“Sell A Line” imagines early Roxy Music with Brian Eno’s sputtering synths pushed to the forefront and cultural critiques that could be set in any era: DzTransformation of a western nation / Fake exorcism for the sake of religion / And televise the whole ordeal.dz On DzSubliminal Appealdz, the artist has become a politician: a Dzbelligerent ex-showman / delivering programmed slogan.dz Their tragic metamorphosis is completed on closer DzIn The Dip Of The Night,dz as Lind reveals his revulsion to the Dzprima donna of subversive sounddz spreading smoke and media hoaxes until theDzspotlight shines and then spits you out.dz Yet could it have been himself all along?
Before melting into thin air, Freak Heat Waves unleash the most striking musical moment on Beyond XXXL, which could point to their next transformation. The brain-battering blitzkrieg of DzToxic Talk Showdz may sound completely drum machine driven, yet Lind explains that this self-described Dzgrotesque freak-out ravedz reached its apex with the band’s original mode of instrumentation.
We wanted the album to have more intensity and insanity with an over the top dance number,” says Lind. “That one started with Thomas writing the synth line and the beat on the drum machine. We liked it but weren’t sure how to bring up the energy level, and funnily enough it became one of the only songs that uses a full drum kit. For the rest of the record we were trying to dial things back, but that’s the one song where we got free. We exorcised our demons right before the album ends.”
– Jesse Locke
Recorded between Sept 2015-Jan 2016 by Darto in a cabin in Cle Elum, WA, and our home in Seattle, WA. Mixed in Aug 2016 by Cory Hanson at Comp-ny in Burbank, CA . Mastered in March 2017 by JJ Golden at Golden Mastering in Ventura, CA.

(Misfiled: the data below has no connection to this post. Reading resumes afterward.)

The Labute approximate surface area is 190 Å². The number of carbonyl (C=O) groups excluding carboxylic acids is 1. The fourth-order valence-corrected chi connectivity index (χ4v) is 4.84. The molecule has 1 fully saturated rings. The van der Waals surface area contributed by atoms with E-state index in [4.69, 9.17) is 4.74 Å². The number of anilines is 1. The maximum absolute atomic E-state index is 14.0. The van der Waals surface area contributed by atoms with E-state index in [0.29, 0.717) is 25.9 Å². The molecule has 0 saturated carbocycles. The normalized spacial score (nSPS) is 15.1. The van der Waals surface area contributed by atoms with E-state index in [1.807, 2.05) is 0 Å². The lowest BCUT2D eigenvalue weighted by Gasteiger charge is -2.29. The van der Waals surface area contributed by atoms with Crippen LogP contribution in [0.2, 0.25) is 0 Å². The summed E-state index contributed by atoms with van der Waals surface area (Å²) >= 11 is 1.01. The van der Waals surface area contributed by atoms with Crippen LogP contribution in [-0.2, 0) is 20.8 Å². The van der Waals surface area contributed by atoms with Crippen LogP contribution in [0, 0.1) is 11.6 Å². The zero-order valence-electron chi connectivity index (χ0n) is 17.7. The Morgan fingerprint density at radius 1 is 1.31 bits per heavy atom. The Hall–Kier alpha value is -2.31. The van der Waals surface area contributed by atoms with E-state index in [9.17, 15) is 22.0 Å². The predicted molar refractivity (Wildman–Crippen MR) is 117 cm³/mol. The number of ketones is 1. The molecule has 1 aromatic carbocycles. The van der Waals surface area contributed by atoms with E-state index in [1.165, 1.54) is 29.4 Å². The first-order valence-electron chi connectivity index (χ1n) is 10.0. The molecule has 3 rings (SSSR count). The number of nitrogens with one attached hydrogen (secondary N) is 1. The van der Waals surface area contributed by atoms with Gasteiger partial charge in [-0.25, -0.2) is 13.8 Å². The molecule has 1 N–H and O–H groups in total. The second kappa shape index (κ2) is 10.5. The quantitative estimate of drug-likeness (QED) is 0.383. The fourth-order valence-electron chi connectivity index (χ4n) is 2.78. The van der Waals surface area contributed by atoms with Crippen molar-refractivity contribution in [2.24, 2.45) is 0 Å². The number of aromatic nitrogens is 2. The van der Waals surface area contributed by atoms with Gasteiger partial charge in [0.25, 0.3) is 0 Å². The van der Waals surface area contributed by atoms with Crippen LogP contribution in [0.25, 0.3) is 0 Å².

A lot happened between the time we wrote Human Giving, and mastered it. Many people besides Darto made this record what it is. It means a lot that we have such a supportive community who are willing to help us with our ideas. A huge reason we do what we do is because we are constantly inspired by those closest to us. A lot of the songs, and themes in this record are a direct result of our loved ones, many of which had a hand in the sound and vision of it both directly and indirectly. It certainly makes our life very rich and rewarding.
We are extremely proud of this record. Writing, recording, mixing and mastering it was the most intentional musical experience we have had to date, and a huge part of that was because of our special friend who mixed it, Cory. We took a lot of chances on it, and grew exponentially in the process. It felt, and feels like we walked through many doors while working on it, and the place we ended up is very similar to the place where we were as young people first deciding to create. A vulnerable first step towards something larger.
The album comes from the places within us where hope and love exist. Where the focus is not on the self, and where everything is possible. Humans giving themselves to other humans. The power of listening on all fronts. The desired effect is and was to bring hope in some capacity.